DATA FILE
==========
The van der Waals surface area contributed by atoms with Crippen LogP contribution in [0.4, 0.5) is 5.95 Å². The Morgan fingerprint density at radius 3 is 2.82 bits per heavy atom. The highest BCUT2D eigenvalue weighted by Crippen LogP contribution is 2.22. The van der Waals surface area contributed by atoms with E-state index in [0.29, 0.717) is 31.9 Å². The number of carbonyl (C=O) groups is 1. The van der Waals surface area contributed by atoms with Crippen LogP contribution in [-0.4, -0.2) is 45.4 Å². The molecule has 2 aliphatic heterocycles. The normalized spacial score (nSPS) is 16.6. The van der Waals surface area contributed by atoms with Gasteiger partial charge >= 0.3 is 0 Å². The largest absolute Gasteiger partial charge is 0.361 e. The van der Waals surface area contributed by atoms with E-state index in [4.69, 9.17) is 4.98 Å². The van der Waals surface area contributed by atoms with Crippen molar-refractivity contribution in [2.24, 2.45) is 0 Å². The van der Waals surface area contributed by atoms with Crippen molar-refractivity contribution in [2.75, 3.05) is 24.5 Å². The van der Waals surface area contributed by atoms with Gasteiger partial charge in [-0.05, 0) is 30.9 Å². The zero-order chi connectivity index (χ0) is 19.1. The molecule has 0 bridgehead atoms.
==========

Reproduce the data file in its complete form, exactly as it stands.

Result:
The van der Waals surface area contributed by atoms with Crippen LogP contribution in [0.4, 0.5) is 5.95 Å². The Morgan fingerprint density at radius 3 is 2.82 bits per heavy atom. The highest BCUT2D eigenvalue weighted by Crippen LogP contribution is 2.22. The van der Waals surface area contributed by atoms with E-state index in [0.29, 0.717) is 31.9 Å². The number of carbonyl (C=O) groups is 1. The van der Waals surface area contributed by atoms with Crippen LogP contribution in [-0.4, -0.2) is 45.4 Å². The molecule has 2 aliphatic heterocycles. The normalized spacial score (nSPS) is 16.6. The van der Waals surface area contributed by atoms with Gasteiger partial charge >= 0.3 is 0 Å². The largest absolute Gasteiger partial charge is 0.361 e. The van der Waals surface area contributed by atoms with E-state index in [4.69, 9.17) is 4.98 Å². The van der Waals surface area contributed by atoms with Crippen molar-refractivity contribution in [2.24, 2.45) is 0 Å². The van der Waals surface area contributed by atoms with Crippen molar-refractivity contribution in [2.75, 3.05) is 24.5 Å². The van der Waals surface area contributed by atoms with Gasteiger partial charge in [-0.05, 0) is 30.9 Å². The zero-order chi connectivity index (χ0) is 19.1. The molecule has 0 bridgehead atoms.